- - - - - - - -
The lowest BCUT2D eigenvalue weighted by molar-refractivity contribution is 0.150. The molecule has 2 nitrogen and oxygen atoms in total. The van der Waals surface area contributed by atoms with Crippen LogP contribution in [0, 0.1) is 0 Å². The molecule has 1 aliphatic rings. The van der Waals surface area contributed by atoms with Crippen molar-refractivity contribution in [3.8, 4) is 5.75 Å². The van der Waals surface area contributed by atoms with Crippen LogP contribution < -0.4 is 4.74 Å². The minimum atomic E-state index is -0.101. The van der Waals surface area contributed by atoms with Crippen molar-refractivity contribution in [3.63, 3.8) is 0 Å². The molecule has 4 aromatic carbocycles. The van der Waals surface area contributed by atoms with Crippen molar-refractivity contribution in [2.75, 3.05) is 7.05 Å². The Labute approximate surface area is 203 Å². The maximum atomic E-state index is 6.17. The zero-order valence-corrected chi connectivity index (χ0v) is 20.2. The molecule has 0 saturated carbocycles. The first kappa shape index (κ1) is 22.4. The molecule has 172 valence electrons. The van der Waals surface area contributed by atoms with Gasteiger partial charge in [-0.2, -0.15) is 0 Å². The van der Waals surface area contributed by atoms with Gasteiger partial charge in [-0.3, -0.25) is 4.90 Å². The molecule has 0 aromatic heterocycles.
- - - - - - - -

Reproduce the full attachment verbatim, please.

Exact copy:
The lowest BCUT2D eigenvalue weighted by molar-refractivity contribution is 0.150. The molecule has 2 nitrogen and oxygen atoms in total. The van der Waals surface area contributed by atoms with Crippen LogP contribution in [0, 0.1) is 0 Å². The molecule has 1 aliphatic rings. The van der Waals surface area contributed by atoms with Crippen molar-refractivity contribution in [3.8, 4) is 5.75 Å². The van der Waals surface area contributed by atoms with Crippen LogP contribution < -0.4 is 4.74 Å². The minimum atomic E-state index is -0.101. The van der Waals surface area contributed by atoms with Crippen molar-refractivity contribution in [3.63, 3.8) is 0 Å². The molecule has 4 aromatic carbocycles. The van der Waals surface area contributed by atoms with Crippen molar-refractivity contribution in [2.75, 3.05) is 7.05 Å². The Labute approximate surface area is 203 Å². The maximum atomic E-state index is 6.17. The zero-order valence-corrected chi connectivity index (χ0v) is 20.2. The molecule has 0 saturated carbocycles. The first kappa shape index (κ1) is 22.4. The molecule has 172 valence electrons. The van der Waals surface area contributed by atoms with Gasteiger partial charge in [-0.2, -0.15) is 0 Å². The van der Waals surface area contributed by atoms with Gasteiger partial charge in [-0.3, -0.25) is 4.90 Å². The molecule has 0 aromatic heterocycles.